When the mine reopened a week later, the 15 men just hired had to accept only $3 a day, a cut made gwith reluctance,h in the words of a correspondent, gowing to the very low price of bullion. ... It is quite evident that it is their intention to push the working of the mines more than ever before. ... You may confidently expect to see a larger output of bullion than ever before. ...h The retrenchment worked, at least for a while. Advertising in the Calico Print, the Bonanza King company hired men as fast as they arrived: 40 men at first to work in the mine, 35 more when the mill started up a few months later. While the mill was turning out an average of $60,000 in bullion a month, the Print envisioned a glarge, substantial, and flourishing camp.h But another cloud came to darken this silver lining. Just after turning out 26 bars of bullion, the gbeautiful and thoroughly equippedh mill burned on July 31, gnot a vestige of the structure and its contents escaping destruction.h The company laid most of its workers, and the town's business was expected to suffer considerably. Though company officials started to rebuild the mill, even clearing away the debris, the Bonanza King remained closed; only a few small mines kept Providence from dying.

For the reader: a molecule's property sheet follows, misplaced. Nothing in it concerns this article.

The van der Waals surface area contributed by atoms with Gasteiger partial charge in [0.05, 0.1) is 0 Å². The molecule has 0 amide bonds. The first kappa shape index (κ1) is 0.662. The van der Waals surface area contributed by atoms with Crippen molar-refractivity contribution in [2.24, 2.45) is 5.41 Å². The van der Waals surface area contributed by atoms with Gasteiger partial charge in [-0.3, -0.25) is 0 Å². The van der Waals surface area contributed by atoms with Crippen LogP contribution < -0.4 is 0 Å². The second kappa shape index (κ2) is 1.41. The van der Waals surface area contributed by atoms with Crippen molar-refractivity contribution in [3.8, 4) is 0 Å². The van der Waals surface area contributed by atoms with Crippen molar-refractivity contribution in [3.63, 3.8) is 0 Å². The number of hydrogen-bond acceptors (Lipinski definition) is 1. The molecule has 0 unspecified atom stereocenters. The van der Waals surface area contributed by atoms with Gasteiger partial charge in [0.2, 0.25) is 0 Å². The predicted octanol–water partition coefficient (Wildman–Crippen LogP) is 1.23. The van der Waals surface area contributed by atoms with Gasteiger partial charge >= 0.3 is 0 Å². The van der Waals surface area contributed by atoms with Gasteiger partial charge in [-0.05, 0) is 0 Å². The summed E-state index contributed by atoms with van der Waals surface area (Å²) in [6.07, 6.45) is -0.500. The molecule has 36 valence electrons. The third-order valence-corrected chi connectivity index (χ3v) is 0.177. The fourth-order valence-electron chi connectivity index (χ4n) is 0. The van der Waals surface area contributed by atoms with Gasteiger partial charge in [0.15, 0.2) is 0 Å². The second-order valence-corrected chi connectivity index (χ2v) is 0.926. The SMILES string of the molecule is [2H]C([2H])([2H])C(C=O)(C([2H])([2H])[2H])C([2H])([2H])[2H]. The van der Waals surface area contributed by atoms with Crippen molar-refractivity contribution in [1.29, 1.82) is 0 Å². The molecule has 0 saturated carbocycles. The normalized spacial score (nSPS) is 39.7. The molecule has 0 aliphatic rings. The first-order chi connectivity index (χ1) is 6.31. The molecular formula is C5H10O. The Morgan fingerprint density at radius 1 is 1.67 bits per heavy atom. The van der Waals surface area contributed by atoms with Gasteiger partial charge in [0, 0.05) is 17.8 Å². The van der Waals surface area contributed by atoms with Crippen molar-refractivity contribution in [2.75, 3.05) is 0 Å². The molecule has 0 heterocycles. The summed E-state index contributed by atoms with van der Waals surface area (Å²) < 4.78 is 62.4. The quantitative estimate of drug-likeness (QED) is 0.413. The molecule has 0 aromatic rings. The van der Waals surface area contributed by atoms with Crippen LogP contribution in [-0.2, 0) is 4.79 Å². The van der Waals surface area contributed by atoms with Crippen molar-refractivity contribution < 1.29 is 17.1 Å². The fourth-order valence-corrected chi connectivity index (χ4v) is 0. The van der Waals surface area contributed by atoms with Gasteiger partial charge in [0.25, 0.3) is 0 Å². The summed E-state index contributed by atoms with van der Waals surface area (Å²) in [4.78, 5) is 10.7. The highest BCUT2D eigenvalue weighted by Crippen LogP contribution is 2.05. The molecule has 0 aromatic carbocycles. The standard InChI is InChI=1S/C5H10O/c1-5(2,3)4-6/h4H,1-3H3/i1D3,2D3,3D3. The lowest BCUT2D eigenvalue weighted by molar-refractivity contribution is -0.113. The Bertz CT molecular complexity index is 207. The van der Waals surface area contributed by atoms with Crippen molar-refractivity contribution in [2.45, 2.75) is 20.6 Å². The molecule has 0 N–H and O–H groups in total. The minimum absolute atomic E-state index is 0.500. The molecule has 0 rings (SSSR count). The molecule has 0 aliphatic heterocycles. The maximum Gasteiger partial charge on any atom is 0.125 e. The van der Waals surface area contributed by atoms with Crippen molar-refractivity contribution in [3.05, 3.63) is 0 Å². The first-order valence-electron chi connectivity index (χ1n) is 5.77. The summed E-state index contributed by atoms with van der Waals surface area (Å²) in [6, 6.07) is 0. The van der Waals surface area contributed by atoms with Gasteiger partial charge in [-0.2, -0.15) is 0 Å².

Finally, assured that the coinage of silver would continue, the company reopened the mine in early 1886. Assays showing exceptionally rich ore kept 20 to 25 men at work despite the July heat. At the nearby Kerr and Patton property, Godfrey Bahten, a widely traveled mining man, built a five]stamp mill. When the plant started up in January, 1887, gfrom the first stroke of the engine it was clear that everything was in place. . . .h The rebuilt mill for the Bonanza King, however, remained a dream, for it was contended that the gowners are all rich men and they are likely waiting until silver becomes a fixed standard.